Growing up on the shores of the Saint-François River

Written by François Tremblay, aka Arthur L’aventurier
We recently launched a new Watershed Reports interactive website to engage Canadians and raise awareness about the watershed they live in, and the health and threats it faces.  TV Personality François Tremblay’s appreciation for nature and freshwater was instilled in him at a young age. François grew up in the Central St. Lawrence watershed, along the shores of the Saint-François River. This is his watershed story.
I have so many memories associated with this beautiful corner of the country… The river was like a whole extraordinary universe for me to explore. I had so many adventures on its shores. Discovered so many hiding spots at the foot of the giant willows that grew in the humid earth. Watched so many birds, from the great heron to the snipe, not to mention the multitude of ducks! It was fascinating to grow up alongside a river that contained in its depths species of fish ranging from the yellow walleye to the chain pickerel, the smallmouth bass to the French carp, and of course, the hypocritical crawfish concealed under the rocks! Actually, that reminds me of an adventure I once had on the shores of the Saint-François River.

Saint-François River near Ascot Corner, Québec. © imaginativstudio
Saint-François River near Ascot Corner, Québec. © imaginativstudio

It happened one summer’s day in July, when I was 11 years old. My friends and I (all valiant adventurers) were at the river’s edge fishing for walleye. It was heaven. The birds were chirping, the temperature was nearly 30 degrees Celsius, and the fishing was good. But the riverbed was lined with rocks that kept trapping my fishing hook, and eventually, my line got stuck. There’s nothing more frustrating than having your line caught on a rock when the fish are biting, especially since my friends were catching beautiful specimens to either side of me. So I tried as I might, pulling my line in all directions to dislodge my hook, but to no avail.
Undeterred, I took off my shoes and socks, and carefully waded out into the river towards the spot where my line was caught. I advanced at a snail’s pace, painstakingly feeling my way forward, trying not to hurt my feet on the rocks. Little did I know what I had coming to me!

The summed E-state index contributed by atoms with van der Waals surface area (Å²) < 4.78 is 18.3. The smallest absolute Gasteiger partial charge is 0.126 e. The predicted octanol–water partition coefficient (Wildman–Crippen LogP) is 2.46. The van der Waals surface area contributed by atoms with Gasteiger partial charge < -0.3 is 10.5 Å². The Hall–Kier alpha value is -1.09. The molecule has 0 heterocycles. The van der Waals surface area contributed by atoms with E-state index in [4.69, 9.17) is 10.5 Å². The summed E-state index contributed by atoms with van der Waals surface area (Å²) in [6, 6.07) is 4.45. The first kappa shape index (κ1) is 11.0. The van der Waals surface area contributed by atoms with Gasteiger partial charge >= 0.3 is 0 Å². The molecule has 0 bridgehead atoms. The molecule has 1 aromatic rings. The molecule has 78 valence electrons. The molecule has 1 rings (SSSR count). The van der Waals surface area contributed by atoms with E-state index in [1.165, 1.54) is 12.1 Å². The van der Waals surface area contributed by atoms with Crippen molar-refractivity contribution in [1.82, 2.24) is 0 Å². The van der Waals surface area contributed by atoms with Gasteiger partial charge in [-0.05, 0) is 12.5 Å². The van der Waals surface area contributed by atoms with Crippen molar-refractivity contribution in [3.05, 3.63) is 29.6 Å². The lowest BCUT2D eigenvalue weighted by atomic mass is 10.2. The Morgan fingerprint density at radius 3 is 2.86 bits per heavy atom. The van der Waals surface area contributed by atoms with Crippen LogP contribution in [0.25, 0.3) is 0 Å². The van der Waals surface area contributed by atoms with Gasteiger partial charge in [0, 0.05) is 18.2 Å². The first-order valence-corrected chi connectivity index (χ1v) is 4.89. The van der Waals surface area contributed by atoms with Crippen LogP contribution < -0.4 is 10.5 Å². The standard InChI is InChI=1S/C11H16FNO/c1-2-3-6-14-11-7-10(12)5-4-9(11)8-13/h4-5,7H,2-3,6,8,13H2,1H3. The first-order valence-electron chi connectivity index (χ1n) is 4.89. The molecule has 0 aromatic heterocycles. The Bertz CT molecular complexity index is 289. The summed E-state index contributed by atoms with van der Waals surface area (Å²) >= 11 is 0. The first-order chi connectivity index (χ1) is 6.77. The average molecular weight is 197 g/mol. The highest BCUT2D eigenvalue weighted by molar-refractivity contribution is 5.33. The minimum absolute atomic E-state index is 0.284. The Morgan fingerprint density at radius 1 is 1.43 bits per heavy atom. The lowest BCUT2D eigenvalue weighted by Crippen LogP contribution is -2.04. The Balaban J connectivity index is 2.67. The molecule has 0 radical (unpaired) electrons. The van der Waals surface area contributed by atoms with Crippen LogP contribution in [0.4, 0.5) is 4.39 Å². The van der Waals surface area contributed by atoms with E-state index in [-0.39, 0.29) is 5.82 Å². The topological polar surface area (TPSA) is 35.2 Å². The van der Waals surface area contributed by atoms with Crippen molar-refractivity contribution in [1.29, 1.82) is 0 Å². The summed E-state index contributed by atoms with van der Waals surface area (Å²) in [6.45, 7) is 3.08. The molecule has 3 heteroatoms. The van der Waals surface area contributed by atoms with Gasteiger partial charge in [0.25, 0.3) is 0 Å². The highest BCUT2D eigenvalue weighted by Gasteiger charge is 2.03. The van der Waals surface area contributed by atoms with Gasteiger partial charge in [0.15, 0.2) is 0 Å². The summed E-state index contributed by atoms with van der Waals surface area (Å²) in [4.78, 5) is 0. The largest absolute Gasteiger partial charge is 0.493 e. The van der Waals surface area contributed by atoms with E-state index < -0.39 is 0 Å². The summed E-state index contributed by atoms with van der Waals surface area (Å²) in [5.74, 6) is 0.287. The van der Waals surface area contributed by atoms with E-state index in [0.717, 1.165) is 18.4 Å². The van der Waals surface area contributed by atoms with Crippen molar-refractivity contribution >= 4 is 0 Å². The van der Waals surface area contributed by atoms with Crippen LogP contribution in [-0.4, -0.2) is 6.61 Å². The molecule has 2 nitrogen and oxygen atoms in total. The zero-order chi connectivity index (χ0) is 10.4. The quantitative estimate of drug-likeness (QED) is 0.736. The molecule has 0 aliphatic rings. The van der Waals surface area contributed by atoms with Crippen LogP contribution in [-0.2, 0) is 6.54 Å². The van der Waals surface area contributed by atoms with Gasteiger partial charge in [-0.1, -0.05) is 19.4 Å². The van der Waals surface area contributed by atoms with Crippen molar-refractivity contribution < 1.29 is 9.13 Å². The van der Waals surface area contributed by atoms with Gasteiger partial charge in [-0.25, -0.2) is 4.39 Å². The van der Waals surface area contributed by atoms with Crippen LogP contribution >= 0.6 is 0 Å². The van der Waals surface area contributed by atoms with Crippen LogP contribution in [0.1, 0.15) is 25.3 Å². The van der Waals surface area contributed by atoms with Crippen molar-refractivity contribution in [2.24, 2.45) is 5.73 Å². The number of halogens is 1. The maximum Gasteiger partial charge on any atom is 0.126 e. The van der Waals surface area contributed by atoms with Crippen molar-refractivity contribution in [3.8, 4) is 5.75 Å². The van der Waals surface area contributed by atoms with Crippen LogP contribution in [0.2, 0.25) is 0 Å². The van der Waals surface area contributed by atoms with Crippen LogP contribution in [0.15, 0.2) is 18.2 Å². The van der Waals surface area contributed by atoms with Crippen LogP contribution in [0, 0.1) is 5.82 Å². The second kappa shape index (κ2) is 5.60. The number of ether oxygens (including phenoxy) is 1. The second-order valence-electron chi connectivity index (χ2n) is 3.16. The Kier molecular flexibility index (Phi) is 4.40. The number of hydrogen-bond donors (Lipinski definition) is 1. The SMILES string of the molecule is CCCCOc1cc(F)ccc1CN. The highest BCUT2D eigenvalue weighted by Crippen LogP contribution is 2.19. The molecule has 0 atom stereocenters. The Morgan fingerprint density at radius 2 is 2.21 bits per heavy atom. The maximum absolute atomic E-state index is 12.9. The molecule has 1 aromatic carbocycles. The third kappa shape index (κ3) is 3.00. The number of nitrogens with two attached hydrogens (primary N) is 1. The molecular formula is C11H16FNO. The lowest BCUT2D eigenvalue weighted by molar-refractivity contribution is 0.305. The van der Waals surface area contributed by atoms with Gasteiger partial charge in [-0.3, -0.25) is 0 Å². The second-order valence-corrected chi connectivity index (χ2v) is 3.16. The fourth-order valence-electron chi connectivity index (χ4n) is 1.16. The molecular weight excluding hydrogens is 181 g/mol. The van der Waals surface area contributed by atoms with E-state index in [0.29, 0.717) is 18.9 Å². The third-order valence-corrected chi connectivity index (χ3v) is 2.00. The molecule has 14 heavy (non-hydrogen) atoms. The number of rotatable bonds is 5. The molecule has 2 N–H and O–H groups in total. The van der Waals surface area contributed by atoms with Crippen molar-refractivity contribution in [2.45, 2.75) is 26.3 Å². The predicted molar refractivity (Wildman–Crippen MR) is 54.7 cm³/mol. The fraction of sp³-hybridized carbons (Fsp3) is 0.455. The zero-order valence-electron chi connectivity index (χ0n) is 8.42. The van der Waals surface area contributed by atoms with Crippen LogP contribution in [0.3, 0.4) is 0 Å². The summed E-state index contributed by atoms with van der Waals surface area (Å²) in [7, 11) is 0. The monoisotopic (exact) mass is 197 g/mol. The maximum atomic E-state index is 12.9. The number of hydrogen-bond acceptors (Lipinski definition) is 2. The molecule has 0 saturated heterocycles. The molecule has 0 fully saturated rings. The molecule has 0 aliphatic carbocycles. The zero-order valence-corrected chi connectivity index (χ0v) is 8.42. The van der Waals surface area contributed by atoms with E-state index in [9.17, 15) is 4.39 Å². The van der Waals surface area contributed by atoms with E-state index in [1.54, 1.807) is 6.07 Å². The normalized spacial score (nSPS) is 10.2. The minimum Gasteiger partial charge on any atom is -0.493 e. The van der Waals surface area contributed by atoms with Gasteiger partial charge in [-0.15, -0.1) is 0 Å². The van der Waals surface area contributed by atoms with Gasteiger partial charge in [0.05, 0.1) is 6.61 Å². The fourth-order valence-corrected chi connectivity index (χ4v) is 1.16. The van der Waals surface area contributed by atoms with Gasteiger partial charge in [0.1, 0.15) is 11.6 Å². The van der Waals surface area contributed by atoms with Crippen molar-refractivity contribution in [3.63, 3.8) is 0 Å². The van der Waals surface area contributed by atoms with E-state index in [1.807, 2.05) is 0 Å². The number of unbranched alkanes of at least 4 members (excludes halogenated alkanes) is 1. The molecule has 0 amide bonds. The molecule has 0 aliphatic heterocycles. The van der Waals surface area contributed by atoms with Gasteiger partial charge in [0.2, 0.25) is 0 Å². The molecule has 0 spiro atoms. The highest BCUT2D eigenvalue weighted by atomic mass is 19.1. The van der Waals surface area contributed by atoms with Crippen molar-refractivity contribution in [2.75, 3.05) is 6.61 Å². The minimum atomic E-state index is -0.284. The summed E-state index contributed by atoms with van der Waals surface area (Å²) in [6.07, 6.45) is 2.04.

Step by step I advanced, when all of a sudden, I felt an intense burning sensation on the big toe of my right foot. Ouch!! Oh!!! Ouch!!! And with that I launched into a bizarre dance, complete with yelling and screaming. Ouch! Ouch!!! Ow!!! I dropped my fishing rod, which landed at the bottom of the river. I fell to my knees, got back up, jumped around, ran forward, and finally, with great difficulty, made it to the shore, under the baffled stares of my friends, who were clearly wondering what was wrong with me. I continued my dance in the sand of the little beach, before collapsing to the ground. My friends gathered round with confusion on their faces. I grabbed my right foot in my hands, and a drop of blood appeared on my big toe. “What happened?” One of my friends asked. “Did you get bitten by a pike?” Asked another. “A leech! I bet it was a leech!!”
It was the first time in my life I’d had my toes bitten by a crawfish, and believe me, it hurts!!!
All that to say, the Saint-François river watershed, between Windsor and Richmond in the beautiful region of Estrie, was the most amazing playground for my adventurous friends and I, back in the day. We spent entire days inventing imaginary worlds within this real and infinitely beautiful place. All children should have the opportunity to grow up with that kind of freedom, far from parents, and in perfect harmony with nature!
Want to learn more about the health and threats to your watershed? Visit, and check out our Watersheds 101 infographic for more information on how WWF is assessing the state of Canada’s freshwater.